A special connection
Capt Yoni Levy flew all the way to the Cocos Islands to pay tribute to his relative, Matrose (Seaman) Gustav Levy, who died when SMS Emden was crippled in the battle with HMAS Sydney (I) on November 9, 1914.
Matrose Levy was a butcher on board Emden when she was on patrol in the Indian Ocean, disrupting Allied shipping during the early stages of WWI. Unbeknown to the German vessel, a convoy of Australian and New Zealand ships had left Albany on November 1, 1914, and was on its way to the waters around Cocos Island, right into the path of Emden.
Capt Levy, who travelled 5840km from Canberra and was joined by family at the commemoration, said it was an important trip. “You can read about these stories, you can watch documentaries, but it’s not until you are actually in the place that you get a feel for it,” Capt Levy said.
Emden had landed a party ashore to destroy the Allied cable and wireless stations on the islands. Communications from the ship had been intercepted and passed to the Allied convoy. Sydney was dispatched and subsequently caused the captain of Emden to run the German ship into a reef. It was a brief and brutal action, resulting in the death of four Australians and 134 Germans, one of them Matrose Levy.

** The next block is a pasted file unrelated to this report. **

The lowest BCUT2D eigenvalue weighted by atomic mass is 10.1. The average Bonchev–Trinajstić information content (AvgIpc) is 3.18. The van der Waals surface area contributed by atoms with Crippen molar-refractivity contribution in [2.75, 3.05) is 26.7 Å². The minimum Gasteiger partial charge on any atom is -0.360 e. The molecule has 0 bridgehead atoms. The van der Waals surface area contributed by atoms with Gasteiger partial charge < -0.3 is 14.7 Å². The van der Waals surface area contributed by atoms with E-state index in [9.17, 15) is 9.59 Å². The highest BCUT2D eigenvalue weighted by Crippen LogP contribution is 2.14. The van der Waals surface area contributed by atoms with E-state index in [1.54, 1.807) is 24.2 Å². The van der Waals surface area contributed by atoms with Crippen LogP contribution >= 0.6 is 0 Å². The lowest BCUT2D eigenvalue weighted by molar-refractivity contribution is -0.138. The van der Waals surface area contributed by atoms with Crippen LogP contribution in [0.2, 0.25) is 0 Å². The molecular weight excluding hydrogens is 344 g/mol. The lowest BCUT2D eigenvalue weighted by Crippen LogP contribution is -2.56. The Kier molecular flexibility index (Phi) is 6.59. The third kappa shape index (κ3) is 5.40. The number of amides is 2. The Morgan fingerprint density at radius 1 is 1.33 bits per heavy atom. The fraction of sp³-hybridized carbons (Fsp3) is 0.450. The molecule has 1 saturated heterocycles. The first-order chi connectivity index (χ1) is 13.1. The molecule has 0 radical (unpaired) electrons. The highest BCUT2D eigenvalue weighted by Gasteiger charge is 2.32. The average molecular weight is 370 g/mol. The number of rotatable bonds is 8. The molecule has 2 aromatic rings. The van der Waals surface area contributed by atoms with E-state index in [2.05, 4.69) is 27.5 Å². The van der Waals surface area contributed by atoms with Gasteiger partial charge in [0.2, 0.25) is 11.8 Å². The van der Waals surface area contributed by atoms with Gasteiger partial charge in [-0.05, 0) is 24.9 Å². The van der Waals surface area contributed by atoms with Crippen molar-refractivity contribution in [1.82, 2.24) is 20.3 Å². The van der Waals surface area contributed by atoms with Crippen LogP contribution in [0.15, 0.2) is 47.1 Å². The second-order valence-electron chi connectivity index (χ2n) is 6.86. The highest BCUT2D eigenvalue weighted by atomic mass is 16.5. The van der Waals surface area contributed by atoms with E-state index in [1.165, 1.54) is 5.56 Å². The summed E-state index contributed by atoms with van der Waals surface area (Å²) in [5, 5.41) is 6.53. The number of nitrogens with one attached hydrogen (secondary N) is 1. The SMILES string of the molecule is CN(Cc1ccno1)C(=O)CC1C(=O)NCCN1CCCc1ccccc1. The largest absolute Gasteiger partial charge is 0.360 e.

“He was only 20 years old when he died, and he is commemorated in his home town near Hanover in Germany,” Capt Levy said. “Being here is a connection to my family’s history, a connection to that period in history.”
During the ceremony at Cocos Islands on November 9, Governor-General Gen Sir Peter Cosgrove, German Ambassador Christoph Müller, and CN VAdm Tim Barrett officiated at the unveiling of a friendship mast that held replica bells from each ship.
Capt Levy was invited to take part in the commemorations, as the orderly for the German flag. He was joined by Cocos Islands locals, descendants from both sides, a catafalque party from the current HMAS Sydney, and members of the Melbourne Detachment of the RAN Band.